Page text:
BIRMINGHAM, Ala. (BP)–When our son, Matthew, was a preschooler, he loved to go to Mission Friends on Wednesday evenings at our church. Following prayer meeting one week, he came to his pastor’s office (who happened to be his father) proudly carrying a puzzle he had created.
As he assembled it on Larry’s desk, he became quite upset. Trying to finish the puzzle without much success, Matthew finally told Larry the puzzle was not complete. Somewhere along the way, he had dropped the “i” out of missions.
Out of the mouths of our children often come significant truths.
If we lose the “I” out of missions, we just have another program that people can opt in and out of at will. Missions is not a program; it has been a part of God’s heart from the beginning of the ages, as He sought to restore fellowship with His people. From the call of Abraham in the Old Testament to Jesus’ parting words to His followers to go and tell the Good News, missions is living a Christ-like life.
What does the “I” in missions mean to you? For me, the “I” dictates that I grow in my knowledge and understanding of the world and its people. I am personally responsible for developing my view of the world in a way that reflects the heart of God.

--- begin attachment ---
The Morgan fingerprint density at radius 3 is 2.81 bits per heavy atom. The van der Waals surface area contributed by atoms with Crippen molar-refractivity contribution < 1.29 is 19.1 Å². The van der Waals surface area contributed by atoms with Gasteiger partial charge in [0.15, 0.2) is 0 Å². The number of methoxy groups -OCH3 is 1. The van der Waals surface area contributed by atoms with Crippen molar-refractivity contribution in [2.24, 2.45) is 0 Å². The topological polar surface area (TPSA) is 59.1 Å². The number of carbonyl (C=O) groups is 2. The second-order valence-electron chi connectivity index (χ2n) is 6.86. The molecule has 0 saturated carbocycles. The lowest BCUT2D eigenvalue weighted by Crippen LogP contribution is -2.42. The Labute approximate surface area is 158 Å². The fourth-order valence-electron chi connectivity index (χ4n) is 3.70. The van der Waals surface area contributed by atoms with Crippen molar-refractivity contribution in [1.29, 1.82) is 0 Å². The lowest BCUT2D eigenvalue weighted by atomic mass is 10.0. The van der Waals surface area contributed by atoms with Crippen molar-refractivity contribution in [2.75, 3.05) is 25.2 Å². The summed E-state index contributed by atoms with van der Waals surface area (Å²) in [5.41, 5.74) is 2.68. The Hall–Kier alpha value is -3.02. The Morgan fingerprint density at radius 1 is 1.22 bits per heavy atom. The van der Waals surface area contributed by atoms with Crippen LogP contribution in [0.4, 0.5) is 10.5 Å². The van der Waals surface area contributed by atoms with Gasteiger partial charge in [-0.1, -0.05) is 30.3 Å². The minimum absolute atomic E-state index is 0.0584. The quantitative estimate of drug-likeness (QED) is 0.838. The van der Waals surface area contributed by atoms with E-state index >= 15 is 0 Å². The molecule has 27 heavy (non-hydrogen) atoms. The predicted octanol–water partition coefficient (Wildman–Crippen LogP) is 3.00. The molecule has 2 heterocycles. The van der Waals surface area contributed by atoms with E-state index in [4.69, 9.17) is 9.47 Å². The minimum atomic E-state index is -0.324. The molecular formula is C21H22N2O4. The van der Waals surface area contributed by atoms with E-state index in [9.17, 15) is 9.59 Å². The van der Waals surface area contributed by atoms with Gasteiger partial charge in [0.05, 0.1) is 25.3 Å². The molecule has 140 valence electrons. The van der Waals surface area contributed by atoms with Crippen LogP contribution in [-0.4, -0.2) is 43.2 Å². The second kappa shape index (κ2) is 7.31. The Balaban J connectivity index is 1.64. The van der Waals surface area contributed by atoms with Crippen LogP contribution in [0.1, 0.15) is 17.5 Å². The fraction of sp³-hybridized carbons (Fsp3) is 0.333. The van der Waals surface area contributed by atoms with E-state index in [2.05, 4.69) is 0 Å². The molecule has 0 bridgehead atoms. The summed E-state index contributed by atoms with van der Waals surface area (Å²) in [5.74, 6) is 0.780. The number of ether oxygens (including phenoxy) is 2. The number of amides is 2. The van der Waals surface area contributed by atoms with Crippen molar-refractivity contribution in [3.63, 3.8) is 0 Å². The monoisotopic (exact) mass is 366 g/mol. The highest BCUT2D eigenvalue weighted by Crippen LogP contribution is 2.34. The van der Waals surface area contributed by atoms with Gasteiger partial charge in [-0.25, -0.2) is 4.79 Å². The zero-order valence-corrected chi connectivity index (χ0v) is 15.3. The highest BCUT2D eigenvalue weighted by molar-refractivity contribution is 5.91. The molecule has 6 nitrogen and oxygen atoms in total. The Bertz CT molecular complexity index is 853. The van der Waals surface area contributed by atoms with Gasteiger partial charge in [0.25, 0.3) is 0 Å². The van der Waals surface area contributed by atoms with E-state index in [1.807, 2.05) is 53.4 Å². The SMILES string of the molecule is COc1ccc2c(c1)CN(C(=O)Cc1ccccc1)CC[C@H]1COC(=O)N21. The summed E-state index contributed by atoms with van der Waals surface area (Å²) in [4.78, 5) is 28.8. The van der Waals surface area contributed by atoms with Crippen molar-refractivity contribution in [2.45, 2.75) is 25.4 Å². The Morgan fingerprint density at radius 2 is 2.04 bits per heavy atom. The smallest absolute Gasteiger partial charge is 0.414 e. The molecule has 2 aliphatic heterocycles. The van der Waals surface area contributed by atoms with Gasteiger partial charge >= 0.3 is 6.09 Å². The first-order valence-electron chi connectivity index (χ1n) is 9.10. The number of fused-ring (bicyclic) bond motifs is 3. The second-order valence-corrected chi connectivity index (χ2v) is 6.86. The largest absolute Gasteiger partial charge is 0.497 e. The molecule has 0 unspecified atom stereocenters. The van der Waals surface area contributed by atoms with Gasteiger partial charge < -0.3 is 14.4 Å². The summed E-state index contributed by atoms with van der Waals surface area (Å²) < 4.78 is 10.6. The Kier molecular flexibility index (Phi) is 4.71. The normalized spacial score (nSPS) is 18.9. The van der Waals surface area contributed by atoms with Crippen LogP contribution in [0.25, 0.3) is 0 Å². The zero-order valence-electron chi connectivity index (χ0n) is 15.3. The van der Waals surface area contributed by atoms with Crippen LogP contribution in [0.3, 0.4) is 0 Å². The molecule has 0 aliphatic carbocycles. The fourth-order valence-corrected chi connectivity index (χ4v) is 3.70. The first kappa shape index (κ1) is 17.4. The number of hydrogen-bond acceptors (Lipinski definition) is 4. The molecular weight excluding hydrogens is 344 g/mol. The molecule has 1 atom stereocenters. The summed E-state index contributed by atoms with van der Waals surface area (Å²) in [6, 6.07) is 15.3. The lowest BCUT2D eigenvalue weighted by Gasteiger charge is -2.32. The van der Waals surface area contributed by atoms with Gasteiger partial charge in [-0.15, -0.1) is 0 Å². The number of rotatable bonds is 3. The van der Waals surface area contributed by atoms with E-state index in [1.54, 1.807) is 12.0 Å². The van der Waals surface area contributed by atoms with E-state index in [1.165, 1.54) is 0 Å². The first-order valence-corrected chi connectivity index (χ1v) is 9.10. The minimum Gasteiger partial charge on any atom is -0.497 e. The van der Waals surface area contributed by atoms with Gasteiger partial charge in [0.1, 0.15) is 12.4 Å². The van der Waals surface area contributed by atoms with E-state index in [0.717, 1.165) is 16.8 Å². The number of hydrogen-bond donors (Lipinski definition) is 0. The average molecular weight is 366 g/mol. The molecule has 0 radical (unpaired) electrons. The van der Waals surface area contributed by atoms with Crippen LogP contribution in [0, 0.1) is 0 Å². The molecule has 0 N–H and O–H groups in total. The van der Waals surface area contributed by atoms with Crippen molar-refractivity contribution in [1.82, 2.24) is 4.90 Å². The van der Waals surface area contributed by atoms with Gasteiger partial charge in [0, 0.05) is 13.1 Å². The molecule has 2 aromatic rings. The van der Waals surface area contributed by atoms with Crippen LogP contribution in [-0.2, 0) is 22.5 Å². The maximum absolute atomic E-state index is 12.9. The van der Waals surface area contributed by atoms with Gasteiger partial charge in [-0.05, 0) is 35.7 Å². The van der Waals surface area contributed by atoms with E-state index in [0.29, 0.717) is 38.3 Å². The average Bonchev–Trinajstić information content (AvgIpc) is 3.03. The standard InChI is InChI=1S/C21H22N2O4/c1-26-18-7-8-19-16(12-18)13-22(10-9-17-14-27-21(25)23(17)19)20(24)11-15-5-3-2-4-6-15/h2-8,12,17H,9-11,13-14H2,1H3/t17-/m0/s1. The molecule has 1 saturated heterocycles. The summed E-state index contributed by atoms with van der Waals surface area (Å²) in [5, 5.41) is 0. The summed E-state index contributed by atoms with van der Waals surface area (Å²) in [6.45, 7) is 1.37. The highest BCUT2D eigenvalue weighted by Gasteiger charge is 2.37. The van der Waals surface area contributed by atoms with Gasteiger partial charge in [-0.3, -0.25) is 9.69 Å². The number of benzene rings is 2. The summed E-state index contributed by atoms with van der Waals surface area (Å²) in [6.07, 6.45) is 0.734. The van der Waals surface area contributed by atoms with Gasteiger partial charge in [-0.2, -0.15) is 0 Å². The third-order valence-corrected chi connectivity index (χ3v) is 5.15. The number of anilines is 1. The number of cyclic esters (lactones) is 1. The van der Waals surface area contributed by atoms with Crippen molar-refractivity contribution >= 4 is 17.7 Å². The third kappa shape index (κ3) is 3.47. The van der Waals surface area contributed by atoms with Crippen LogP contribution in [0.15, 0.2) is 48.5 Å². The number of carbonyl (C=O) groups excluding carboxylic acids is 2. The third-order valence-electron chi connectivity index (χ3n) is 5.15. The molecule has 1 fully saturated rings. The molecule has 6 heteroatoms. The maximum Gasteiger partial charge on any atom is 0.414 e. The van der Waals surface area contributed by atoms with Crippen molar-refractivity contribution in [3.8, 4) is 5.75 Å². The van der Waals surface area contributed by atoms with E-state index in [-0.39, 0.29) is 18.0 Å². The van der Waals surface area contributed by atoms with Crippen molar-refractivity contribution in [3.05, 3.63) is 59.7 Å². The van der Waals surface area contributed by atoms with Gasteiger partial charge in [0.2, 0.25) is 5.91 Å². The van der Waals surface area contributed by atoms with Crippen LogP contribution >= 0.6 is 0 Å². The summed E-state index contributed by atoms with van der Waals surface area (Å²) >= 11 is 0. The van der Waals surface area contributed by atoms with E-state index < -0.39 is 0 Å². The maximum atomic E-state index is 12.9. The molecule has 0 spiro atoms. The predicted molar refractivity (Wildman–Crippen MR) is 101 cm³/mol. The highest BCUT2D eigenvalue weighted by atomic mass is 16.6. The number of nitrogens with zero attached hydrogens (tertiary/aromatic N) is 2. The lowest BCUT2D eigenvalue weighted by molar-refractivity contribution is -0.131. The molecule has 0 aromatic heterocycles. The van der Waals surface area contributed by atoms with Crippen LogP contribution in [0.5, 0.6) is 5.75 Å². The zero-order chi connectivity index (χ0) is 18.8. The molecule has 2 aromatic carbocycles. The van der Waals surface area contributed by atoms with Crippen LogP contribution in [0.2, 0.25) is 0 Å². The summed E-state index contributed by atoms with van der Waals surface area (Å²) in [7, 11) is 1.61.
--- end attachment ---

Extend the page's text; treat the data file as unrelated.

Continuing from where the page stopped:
The “I” in missions also means I am responsible for those I pray for and how I pray. If my prayers are always focused on my needs, the needs of my family or the concerns of my church, then I have left the “I” out of missions. God desires that out of my relationship with Him, my knowledge of the needs of the world and my personal experiences in serving Him, I lift up those around the world who are lost and those who have committed themselves to serve sacrificially.
The “I” in missions also means I am personally responsible for giving of my financial resources so God’s message can go forward in the world. Stewardship of all that we have and are is a biblical principle that all followers of Christ must commit to each day. To learn about the needs of others and pray about them — but do nothing toward providing the resources needed to accomplish God’s work — allows the “I” in missions to be lost.
So I will ask the question once again. What does the “I” in missions mean to you?
As we enter this focused season of prayer and giving for a world desperately in need of a personal relationship with Christ, what will you do to educate yourself about the needs of the people around the world? How will you pray? What will you give to the Lottie Moon Christmas Offering for International Missions?
Matthew understood at an early age that if we lose the “I” out of missions, we have missed the reason we celebrate Christmas in the first place. Missions is personal, and the mission call is from God’s heart to each of ours.
Wanda Lee is executive director/treasurer of Woman’s Missionary Union, SBC.